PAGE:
Jason Farned set down a clear container in the middle of a table. The people gathered around leaned forward to peer at the tiny, zooming blurs trapped inside.
"The deadliest creature in the world is the mosquito," said Farned, who works for the San Gabriel Valley Mosquito and Vector Control District, a government agency that manages insect populations. By some estimates, mosquitoes transmit diseases that kill more people each year than any other creature.
The ones Farned brought to this recent meeting in El Monte were Aedes mosquitoes — the kind that spread Zika virus, the disease discovered last year to cause birth defects.
Though no one has contracted Zika virus from a mosquito in California, hundreds of residents have been infected in other countries and then returned to the state. All it would take for the disease to start spreading here is for an Aedes mosquito to bite an infected traveler and then another person, experts say.
It's been a year since the World Health Organization declared Zika an international public health emergency, but officials are still far from eliminating the virus. Winter has slowed its worldwide spread, but rising temperatures in the spring are bound to bring more cases.
And because a vaccine won't be ready for years, California mosquito-control and health officials are making plans to battle Zika every summer for the foreseeable future.
"Unfortunately, we're able to adjust to the new normal that now includes Zika, but we have to remember that there are people behind the statistics — babies, pregnant women," said Dr. Edward McCabe, chief medical officer for the March of Dimes. "We cannot let down our guard."
The first line of defense against Zika is mosquito control, officials say.
The disease is transmitted only by Aedes mosquitoes, which aren't native to the Americas. But the insects showed up in El Monte in shipments of bamboo from Southeast Asia about 15 years ago. The local vector control agency assigned seven people to work full time to try to get rid of the incredibly resilient bugs, Farned said.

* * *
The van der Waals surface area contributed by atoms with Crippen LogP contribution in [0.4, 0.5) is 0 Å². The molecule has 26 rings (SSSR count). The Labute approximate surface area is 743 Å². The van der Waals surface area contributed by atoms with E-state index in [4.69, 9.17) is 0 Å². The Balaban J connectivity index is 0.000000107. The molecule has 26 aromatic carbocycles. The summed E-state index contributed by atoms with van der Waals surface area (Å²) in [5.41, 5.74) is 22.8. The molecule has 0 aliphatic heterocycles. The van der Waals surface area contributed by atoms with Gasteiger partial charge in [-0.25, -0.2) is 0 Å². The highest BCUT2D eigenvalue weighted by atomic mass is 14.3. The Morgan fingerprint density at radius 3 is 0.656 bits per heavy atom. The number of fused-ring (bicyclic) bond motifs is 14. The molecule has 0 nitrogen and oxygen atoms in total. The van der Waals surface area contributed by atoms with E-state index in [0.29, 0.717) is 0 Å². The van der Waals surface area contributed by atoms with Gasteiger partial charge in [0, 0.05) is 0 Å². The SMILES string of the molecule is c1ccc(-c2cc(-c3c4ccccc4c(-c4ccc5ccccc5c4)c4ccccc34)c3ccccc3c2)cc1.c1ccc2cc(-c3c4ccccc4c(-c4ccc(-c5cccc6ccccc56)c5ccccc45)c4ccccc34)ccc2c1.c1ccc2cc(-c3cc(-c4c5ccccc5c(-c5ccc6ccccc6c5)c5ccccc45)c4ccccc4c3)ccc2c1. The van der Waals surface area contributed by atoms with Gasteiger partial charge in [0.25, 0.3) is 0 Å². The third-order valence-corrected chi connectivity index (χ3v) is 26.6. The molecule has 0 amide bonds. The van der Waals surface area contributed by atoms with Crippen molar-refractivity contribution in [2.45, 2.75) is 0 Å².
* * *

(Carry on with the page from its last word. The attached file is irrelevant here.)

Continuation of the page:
"No community anywhere on the planet has successfully been able to eradicate them. We were really trying to be the first," he said. "They're pretty much here to stay."
The mosquitoes are now found in 12 counties in California, with particularly dense infestations in the San Gabriel Valley.
Farned has enlisted the help of the Buddhist organization Tzu Chi to try to spread the word about Aedes mosquitoes in the region. The recent meeting included a dozen volunteers who collectively spoke Mandarin, Cantonese, Malay and Vietnamese in addition to English.
Part of the reason Aedes mosquitoes are so intractable is because spraying pesticides doesn't work on them as well as it does on the Culex mosquitoes that Californians are more familiar with, officials say.
The only tactic that's proved successful in curbing Aedes populations is sending workers door-to-door to check every home for standing water. It's a tedious task because Aedes mosquitoes can breed in "anything from a bottlecap to a jacuzzi," said Gimena Ruedas, an assistant vector ecologist with the San Gabriel Valley vector agency.
The insects need only a few drops of water to reproduce, and can even survive inside people's homes. Their eggs can tolerate months of drought, waiting for rain to hatch.